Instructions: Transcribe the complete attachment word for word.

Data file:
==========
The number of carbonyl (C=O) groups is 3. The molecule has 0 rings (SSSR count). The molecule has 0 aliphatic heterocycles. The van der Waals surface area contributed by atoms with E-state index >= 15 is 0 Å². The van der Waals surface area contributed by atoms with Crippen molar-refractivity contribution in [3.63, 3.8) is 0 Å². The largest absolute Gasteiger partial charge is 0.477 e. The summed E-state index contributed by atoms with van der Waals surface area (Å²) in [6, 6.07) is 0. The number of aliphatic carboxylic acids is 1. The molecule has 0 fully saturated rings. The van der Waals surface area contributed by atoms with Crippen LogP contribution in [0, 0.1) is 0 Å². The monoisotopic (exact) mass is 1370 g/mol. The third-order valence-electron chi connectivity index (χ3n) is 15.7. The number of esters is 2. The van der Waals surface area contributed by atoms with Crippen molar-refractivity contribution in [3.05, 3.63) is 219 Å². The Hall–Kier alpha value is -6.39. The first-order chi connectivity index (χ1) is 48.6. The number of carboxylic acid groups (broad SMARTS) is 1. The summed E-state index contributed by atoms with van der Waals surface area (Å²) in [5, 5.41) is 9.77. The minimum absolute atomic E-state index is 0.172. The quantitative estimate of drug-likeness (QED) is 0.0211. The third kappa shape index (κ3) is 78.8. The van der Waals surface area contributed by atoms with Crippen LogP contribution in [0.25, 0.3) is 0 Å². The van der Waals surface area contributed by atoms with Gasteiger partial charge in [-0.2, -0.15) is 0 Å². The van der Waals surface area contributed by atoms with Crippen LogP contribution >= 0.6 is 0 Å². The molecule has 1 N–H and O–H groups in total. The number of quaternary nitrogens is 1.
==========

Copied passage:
The number of carbonyl (C=O) groups is 3. The molecule has 0 rings (SSSR count). The molecule has 0 aliphatic heterocycles. The van der Waals surface area contributed by atoms with E-state index >= 15 is 0 Å². The van der Waals surface area contributed by atoms with Crippen molar-refractivity contribution in [3.63, 3.8) is 0 Å². The largest absolute Gasteiger partial charge is 0.477 e. The summed E-state index contributed by atoms with van der Waals surface area (Å²) in [6, 6.07) is 0. The number of aliphatic carboxylic acids is 1. The molecule has 0 fully saturated rings. The van der Waals surface area contributed by atoms with Crippen LogP contribution in [0, 0.1) is 0 Å². The monoisotopic (exact) mass is 1370 g/mol. The third-order valence-electron chi connectivity index (χ3n) is 15.7. The number of esters is 2. The van der Waals surface area contributed by atoms with Crippen molar-refractivity contribution in [3.05, 3.63) is 219 Å². The Hall–Kier alpha value is -6.39. The first-order chi connectivity index (χ1) is 48.6. The number of carboxylic acid groups (broad SMARTS) is 1. The summed E-state index contributed by atoms with van der Waals surface area (Å²) in [5, 5.41) is 9.77. The minimum absolute atomic E-state index is 0.172. The quantitative estimate of drug-likeness (QED) is 0.0211. The third kappa shape index (κ3) is 78.8. The van der Waals surface area contributed by atoms with Crippen LogP contribution in [0.25, 0.3) is 0 Å². The van der Waals surface area contributed by atoms with Gasteiger partial charge in [-0.2, -0.15) is 0 Å². The van der Waals surface area contributed by atoms with Crippen LogP contribution >= 0.6 is 0 Å². The molecule has 1 N–H and O–H groups in total. The number of quaternary nitrogens is 1.